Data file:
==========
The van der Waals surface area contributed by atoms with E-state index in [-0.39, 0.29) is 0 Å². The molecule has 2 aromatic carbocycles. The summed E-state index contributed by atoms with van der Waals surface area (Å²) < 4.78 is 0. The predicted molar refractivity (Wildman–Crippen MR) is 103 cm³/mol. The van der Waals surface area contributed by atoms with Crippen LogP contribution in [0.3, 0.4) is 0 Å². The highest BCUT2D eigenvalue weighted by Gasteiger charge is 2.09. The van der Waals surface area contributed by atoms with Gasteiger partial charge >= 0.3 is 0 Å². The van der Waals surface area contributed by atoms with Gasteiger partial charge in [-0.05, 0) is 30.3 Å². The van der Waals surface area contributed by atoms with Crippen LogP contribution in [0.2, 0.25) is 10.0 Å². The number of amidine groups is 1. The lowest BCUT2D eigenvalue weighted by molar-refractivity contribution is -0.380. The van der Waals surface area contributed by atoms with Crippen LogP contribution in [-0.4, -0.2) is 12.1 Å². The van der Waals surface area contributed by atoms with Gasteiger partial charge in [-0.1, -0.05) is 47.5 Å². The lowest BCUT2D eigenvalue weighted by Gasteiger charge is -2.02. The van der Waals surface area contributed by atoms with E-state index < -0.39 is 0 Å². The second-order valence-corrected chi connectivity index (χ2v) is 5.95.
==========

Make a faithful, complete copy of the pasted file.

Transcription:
The van der Waals surface area contributed by atoms with E-state index in [-0.39, 0.29) is 0 Å². The molecule has 2 aromatic carbocycles. The summed E-state index contributed by atoms with van der Waals surface area (Å²) < 4.78 is 0. The predicted molar refractivity (Wildman–Crippen MR) is 103 cm³/mol. The van der Waals surface area contributed by atoms with Crippen LogP contribution in [0.3, 0.4) is 0 Å². The highest BCUT2D eigenvalue weighted by Gasteiger charge is 2.09. The van der Waals surface area contributed by atoms with Gasteiger partial charge >= 0.3 is 0 Å². The van der Waals surface area contributed by atoms with Gasteiger partial charge in [-0.05, 0) is 30.3 Å². The van der Waals surface area contributed by atoms with Crippen LogP contribution in [0.2, 0.25) is 10.0 Å². The number of amidine groups is 1. The lowest BCUT2D eigenvalue weighted by molar-refractivity contribution is -0.380. The van der Waals surface area contributed by atoms with Crippen LogP contribution in [-0.4, -0.2) is 12.1 Å². The van der Waals surface area contributed by atoms with Gasteiger partial charge in [-0.1, -0.05) is 47.5 Å². The lowest BCUT2D eigenvalue weighted by Gasteiger charge is -2.02. The van der Waals surface area contributed by atoms with E-state index < -0.39 is 0 Å². The second-order valence-corrected chi connectivity index (χ2v) is 5.95.